Compliance Symposium: “Faith for Rights” in Armed Conflict

Compliance Symposium: “Faith for Rights” in Armed Conflict

[Ibrahim Salama is Chief of the Human Rights Treaties Branch at the Office of the United Nations High Commissioner for Human Rights (OHCHR), where he also leads the “Faith for Rights” programme. Previously he headed the UN secretariat for the preparatory process of the 2009 United Nations World Conference Against Racism (Durban Review Conference), was independent expert of the Sub-Commission on the Promotion and Protection of Human Rights, and was elected Chairperson of the Intergovernmental Working Group on the Right to Development. Michael Wiener has been working with OHCHR since 2006 and he has been a Visiting Fellow of Kellogg College at the University of Oxford since 2011. He was one of the experts who participated in the consultations that drafted the Camden Principles on Freedom of Expression and Equality. He has also been working on the design and implementation of the Rabat Plan of Action and Beirut Declaration on “Faith for Rights”.

“Human rights are closely connected to religion, security and peace. Religious leaders play a crucial role in either defending human rights, peace and security – or, unfortunately, in undermining them. Supporting the positive contributions of faith-based actors is crucial, as is preventing the exploitation of religious faith as a tool in conflicts, or as interpreted to deny people’s rights.”

High Commissioner for Human Rights Michelle Bachelet

Roles and responsibilities of religious leaders

Conflicts are the ultimate testing moment for our values, laws and leadership. The above quote by UN High Commissioner Michelle Bachelet during the 2019 Global Summit on Religion, Peace and Security encapsulates the fundamental questions on the role and human rights responsibilities of religious leaders during armed conflict and beyond. On the one hand, their role can be very detrimental, as evidenced by cases of incitement to hatred, discrimination, violence or even atrocity crimes in the name of religion. On the other hand, there are numerous examples where faith-based actors have contributed to preventing an escalation of violence due to their courageous interventions, joint activities or positive speech.

In this context, the Office of the High Commissioner for Human Rights has been working for several years with faith-based actors to conceive the “Faith for Rights” framework, upholding the dignity and the equal worth of all human beings. In March 2017, several faith-based and civil society actors as well as Special Rapporteurs and Treaty Body members adopted the Beirut Declaration and its 18 commitments on “Faith for Rights”, which articulates “a shared vision of our responsibilities and transcend[s] preaching to action” (A/HRC/40/58, annex I, para. 6).

The Beirut Declaration stresses that “Religious communities, their leaders and followers have a role and bear responsibilities independently from public authorities both under national and international legal instruments” (A/HRC/40/58, annex I, para. 18), notably article 20(2) of the International Covenant on Civil and Political Rights (prohibiting incitement to hatred and violence) and article 2(1) of the Declaration on the Elimination of all Forms of Intolerance and of Discrimination Based on Religion of Belief (prohibiting discrimination by any State, institution, group of persons or person on the grounds of religion or belief).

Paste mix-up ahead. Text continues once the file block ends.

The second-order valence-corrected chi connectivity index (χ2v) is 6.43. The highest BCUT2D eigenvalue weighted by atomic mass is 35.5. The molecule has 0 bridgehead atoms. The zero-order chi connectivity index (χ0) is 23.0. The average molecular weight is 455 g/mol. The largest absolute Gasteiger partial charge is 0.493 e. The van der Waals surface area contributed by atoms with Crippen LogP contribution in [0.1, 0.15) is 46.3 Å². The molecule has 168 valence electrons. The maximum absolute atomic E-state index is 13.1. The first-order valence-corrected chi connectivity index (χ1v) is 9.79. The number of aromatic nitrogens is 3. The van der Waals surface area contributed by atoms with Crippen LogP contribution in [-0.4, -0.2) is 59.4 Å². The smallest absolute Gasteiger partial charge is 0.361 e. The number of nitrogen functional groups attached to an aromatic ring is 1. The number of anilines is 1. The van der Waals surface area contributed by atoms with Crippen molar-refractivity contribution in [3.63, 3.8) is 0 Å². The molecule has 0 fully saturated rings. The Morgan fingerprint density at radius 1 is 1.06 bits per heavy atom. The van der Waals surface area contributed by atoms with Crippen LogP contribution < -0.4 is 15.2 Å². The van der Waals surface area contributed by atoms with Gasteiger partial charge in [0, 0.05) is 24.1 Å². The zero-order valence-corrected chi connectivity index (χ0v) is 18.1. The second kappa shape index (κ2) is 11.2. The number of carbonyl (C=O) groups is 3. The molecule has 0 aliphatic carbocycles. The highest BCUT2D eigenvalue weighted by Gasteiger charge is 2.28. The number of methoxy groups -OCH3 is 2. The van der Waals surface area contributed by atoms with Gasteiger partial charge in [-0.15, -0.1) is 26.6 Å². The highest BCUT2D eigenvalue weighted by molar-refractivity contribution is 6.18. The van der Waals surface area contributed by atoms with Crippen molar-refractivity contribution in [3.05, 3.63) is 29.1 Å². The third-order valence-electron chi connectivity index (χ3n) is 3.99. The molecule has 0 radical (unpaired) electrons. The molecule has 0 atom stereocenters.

Like all human rights, the “Faith for Rights” framework applies both in times of peace and conflict. With regard to armed conflict, the Beirut Declaration notes that “the notion of effective control provides the foundation for responsibilities of non-State actors in times of conflict”, quoting the Committee on the Elimination of Discrimination against Women (general recommendation no. 30, para. 16) and the Special Rapporteur on freedom of religion or belief (A/HRC/28/66, paras. 54-55) to support its footnote 7: “Under certain circumstances, in particular when non-State actors exercise significant/effective control over territory and population (e.g. as de facto authorities), they are also obliged to respect international human rights as duty bearers.”

Speaking with one voice

How can these aspirational words be transformed into reality? And how to ensure protection for those religious leaders and believers, who receive      threats, or risk to be abducted or killed because they dare to speak out against non-State armed groups such as the Taliban (see for example the report by the UN Assistance Mission in Afghanistan on “Attacks Against Places of Worship, Religious Leaders and Worshippers”)? The answer of faith actors, in the Beirut Declaration, is the following:

“Speaking with one voice, particularly against any advocacy of hatred that amounts to inciting violence, discrimination or any other violation of the equal dignity that all human beings enjoy regardless of their religion, belief, gender, political or other opinion, national or social origin, or any other status. Denouncing incitement to hatred, injustices, discrimination on religious grounds or any form of religious intolerance is not enough. We have a duty to redress hate speech by remedial compassion and solidarity that heals hearts and societies alike. Our words of redress should transcend religious or belief boundaries. Such boundaries should thus no longer remain a free land for manipulators, xenophobes, populists and violent extremists” (A/HRC/40/58, annex I, para. 10).

Peer-to-peer learning